The FDA has not made a final decision on whether to change the warnings or instructions for use on the widely used drugs, officials said in documents released late on Thursday. The agency will seek input from a panel of outside advisers next month.
Officials said in March they were reviewing use of over-the-counter cough and cold medicines in children. A group of doctors and public health officials had filed a petition voicing concerns that the drugs were risky and not effective for children.
Little-known Indian tribe spotted in Peru's Amazon
September 29, 2007 03:45 PM - Terry Wade and Marco Aquino
LIMA (Reuters) - Ecologists have photographed a little-known nomadic tribe deep in Peru's Amazon, a sighting that could intensify debate about the presence of isolated Indians as oil firms line up to explore the jungle.
Carrying arrows and living in palm-leaf huts on the banks of the Las Piedras river, the tribe was glimpsed last week by researchers flying over the Alto Purus national park near the Brazilian border to look for illegal loggers.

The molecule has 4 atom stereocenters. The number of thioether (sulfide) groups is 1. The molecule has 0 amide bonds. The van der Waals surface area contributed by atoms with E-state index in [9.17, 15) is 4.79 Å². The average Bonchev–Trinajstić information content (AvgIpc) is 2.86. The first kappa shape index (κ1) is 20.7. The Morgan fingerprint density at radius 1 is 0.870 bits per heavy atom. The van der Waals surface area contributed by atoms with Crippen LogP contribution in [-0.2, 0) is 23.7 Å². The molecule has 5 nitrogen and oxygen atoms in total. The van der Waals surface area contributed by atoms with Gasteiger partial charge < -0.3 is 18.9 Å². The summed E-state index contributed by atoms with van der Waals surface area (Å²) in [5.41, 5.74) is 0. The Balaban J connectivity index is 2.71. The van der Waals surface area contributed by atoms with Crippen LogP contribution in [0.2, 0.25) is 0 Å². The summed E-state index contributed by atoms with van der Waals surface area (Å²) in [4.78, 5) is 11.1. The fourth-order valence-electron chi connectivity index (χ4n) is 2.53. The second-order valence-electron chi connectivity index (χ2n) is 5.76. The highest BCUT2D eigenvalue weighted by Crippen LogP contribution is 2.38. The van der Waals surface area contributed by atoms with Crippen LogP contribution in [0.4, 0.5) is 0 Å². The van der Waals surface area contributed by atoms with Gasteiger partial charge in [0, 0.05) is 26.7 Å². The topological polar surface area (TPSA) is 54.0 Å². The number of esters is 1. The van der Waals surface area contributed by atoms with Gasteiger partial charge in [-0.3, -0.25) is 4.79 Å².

"We saw them by chance. There were three huts and about 21 Indians -- children, women and young people," said Ricardo Hon, a forest scientist at the National Institute of Natural Resources.
UK To Airlines: Green Up Or Else
September 28, 2007 07:29 PM - Paul Schaefer, ENN
London, -- The United Kingdom told airlines to green up, or else, and soon. The government acted decisively today to safeguard the proposed European aviation emissions trading scheme and urged the international aviation community to take greater action to address aviation emissions. Secretary of State for Transport Ruth Kelly, said: "We want to work with our international partners to achieve a global solution to this global problem. If international negotiations deliver an effective solution then we will have achieved our goal through co-operation. But I am also clear that the UK, and the environment, cannot wait for ever. That is why we are reserving the right - if an international solution is not found - to act in the wider global interest by extending the EU emissions trading scheme to all flights arriving and departing from the European Union.
Study: Replace Older Woodstoves For Indoor Air Quality
September 28, 2007 07:05 PM - , BuildingGreen